Parliament returned this week in a very moribund way, with hardly any legislative business at all while the Government focus instead on the internal Tory Party race to replace Theresa May as party leader and Prime Minister. With Labour similarly doing everything it can to avoid showing any leadership on the Brexit situation, I find this period of time intensely frustrating – because we are drifting towards a no-deal Brexit catastrophe while the main political parties twiddle their thumbs and look elsewhere.
We need far more urgency right now than is being shown – and the lack of leadership is shocking. If we get to the summer recess and Boris Johnson becomes Prime Minister there is every risk that he immediately shuts down Parliament altogether until November and we have no opportunity as MPs to prevent the chaos at our borders, for industry and in the shops that crashing out onto WTO rules would entail.
The European election results showed that the country has a strong focus still on Brexit – but it was no substitute for a People’s Vote. Much attention has been paid to the tactical voting for the LibDems who shared the view of some of the smaller parties including Change UK my own party that we should give the public a final say on how Brexit should proceed.
I was glad that Change UK achieved a near 600,000 votes nationwide and disagree with some of my former colleagues who decided to leave this week. Changing the established broken politics was never going to be easy, which is why I remain determined to stand up and fight for the mainstream centre ground values that led me to leave the Labour Party only a few months ago. Fighting for what you believe in means working in good times and tough times and that’s why I’ve stayed with our new party, now led by Anna Soubry and with my colleagues Mike Gapes, Ann Coffey and Joan Ryan. Together we are determined to develop new policies and an organisation that is willing to stand in elections and give the public a choice, not retreat to the sidelines.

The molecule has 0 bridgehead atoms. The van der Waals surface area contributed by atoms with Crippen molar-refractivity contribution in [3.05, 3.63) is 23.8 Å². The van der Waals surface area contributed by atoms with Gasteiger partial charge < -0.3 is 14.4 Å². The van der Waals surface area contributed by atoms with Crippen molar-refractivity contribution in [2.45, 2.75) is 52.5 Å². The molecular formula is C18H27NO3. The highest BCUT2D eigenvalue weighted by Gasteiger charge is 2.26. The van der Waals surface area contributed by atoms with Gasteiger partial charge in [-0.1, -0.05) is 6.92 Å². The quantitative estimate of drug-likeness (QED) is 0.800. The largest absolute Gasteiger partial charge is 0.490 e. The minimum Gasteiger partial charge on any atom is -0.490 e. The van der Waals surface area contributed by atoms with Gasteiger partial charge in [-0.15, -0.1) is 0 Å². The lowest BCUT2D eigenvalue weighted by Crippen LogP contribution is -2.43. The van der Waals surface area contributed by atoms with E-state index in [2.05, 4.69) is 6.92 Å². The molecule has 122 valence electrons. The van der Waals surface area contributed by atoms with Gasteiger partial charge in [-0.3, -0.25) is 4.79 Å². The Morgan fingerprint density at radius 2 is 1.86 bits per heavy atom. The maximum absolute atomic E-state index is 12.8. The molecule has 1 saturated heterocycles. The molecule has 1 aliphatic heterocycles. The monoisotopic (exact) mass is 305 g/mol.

Politics is chaotic and unstable and the moment – which means it’s more important than ever to stand by the principles of long-termism, evidence based policy rather than the drive to the ideological fringes, and fighting for what’s right on Brexit. I will keep trying to do this, even when times are tough.